Democratic lawmakers called on their Republican colleagues Tuesday to pass the COVID-19 Hate Crimes Act, which aims to improve hate crime reporting and educate law enforcement on identifying anti-Asian racism.
Why it matters: Democrats will require 60 votes to push the legislation through the Senate, effectively daring Republicans to filibuster a bill for the first time since the new Congress.
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The state of play: If Republicans allow the Senate to proceed to the legislation on Wednesday, lawmakers plan to strengthen the anti-Asian hate crimes bill by adding the bipartisan Blumenthal-Moran "No Hate Act" as an amendment, according to a Senate Democratic aide.
The No Hate Act would streamline reporting systems and bolster resources for investigating hate crimes and assisting victims.
Worth noting: 164 House Republicans voted against Rep. Grace Meng's (D-N.Y.) resolution to condemn anti-Asian racism last September.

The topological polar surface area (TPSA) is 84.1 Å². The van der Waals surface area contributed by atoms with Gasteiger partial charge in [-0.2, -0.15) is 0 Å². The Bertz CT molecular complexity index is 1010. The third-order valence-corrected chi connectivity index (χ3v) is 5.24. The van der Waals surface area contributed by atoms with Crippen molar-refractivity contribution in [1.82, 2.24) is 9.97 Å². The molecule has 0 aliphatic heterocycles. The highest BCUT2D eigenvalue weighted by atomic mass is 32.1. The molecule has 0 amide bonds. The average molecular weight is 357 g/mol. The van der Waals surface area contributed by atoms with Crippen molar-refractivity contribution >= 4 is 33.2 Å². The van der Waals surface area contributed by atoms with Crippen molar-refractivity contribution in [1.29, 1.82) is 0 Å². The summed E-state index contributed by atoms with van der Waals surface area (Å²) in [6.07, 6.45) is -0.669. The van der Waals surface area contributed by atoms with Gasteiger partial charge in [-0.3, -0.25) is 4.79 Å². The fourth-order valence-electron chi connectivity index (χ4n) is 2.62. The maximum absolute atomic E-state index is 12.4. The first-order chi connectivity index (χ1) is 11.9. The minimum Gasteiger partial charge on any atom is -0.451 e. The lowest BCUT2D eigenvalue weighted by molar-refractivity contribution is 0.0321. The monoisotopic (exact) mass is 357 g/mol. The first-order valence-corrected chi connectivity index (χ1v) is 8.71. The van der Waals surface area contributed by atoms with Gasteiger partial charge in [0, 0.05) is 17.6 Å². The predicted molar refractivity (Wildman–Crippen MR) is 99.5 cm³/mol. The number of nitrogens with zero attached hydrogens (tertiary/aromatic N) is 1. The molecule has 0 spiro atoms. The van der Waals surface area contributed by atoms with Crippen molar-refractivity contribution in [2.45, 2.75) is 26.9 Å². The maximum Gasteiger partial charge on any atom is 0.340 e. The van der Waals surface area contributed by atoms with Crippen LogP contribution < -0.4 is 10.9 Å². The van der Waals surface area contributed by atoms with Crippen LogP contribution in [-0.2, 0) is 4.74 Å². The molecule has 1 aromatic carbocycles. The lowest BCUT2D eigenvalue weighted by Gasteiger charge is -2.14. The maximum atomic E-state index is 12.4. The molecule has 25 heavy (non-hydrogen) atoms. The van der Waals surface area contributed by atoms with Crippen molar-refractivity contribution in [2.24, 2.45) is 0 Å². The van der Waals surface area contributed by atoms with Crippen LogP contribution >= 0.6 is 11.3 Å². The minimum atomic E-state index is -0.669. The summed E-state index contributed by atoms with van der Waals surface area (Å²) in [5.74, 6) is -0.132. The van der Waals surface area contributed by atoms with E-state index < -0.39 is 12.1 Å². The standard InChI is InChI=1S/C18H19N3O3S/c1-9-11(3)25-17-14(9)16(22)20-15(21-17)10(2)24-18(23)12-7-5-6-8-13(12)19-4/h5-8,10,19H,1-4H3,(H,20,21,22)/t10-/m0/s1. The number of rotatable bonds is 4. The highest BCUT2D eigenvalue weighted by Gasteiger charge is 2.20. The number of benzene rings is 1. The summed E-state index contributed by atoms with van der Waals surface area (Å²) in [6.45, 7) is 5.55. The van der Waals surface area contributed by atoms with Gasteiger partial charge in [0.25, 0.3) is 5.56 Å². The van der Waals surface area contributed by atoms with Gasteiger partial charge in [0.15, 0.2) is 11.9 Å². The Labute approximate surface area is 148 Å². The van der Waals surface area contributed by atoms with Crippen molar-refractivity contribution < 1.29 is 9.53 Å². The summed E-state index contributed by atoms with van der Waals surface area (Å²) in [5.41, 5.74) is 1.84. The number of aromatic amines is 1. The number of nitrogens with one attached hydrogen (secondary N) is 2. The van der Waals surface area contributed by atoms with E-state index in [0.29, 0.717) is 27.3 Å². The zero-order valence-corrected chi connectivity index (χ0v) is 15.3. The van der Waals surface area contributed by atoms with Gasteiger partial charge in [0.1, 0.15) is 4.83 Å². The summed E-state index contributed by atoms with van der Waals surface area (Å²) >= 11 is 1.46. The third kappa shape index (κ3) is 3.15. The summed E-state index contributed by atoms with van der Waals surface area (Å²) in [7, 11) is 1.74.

The big picture: The yearlong spike in anti-Asian hate has led to a slew of violent attacks. But underreporting remains an issue, experts say.
The COVID-19 Hate Crimes Act also seeks to rehabilitate people convicted of hate crimes and establish a point person in the Justice Department to review COVID-related hate crimes.
President Biden has said he supports the legislation.
What they're saying: "We have a moral imperative to take action," Senate Majority Leader Chuck Schumer (D-N.Y.) said at a press conference Tuesday. Combating racism "can and should be bipartisan," he said, adding that he plans to ensure the Senate votes on the legislation this week.
"People need to feel empowered to come forward and report these incidents," said Meng, who introduced the House version. "Combating hate should not be a partisan issue. ... It's about people's lives and their right to be safe."
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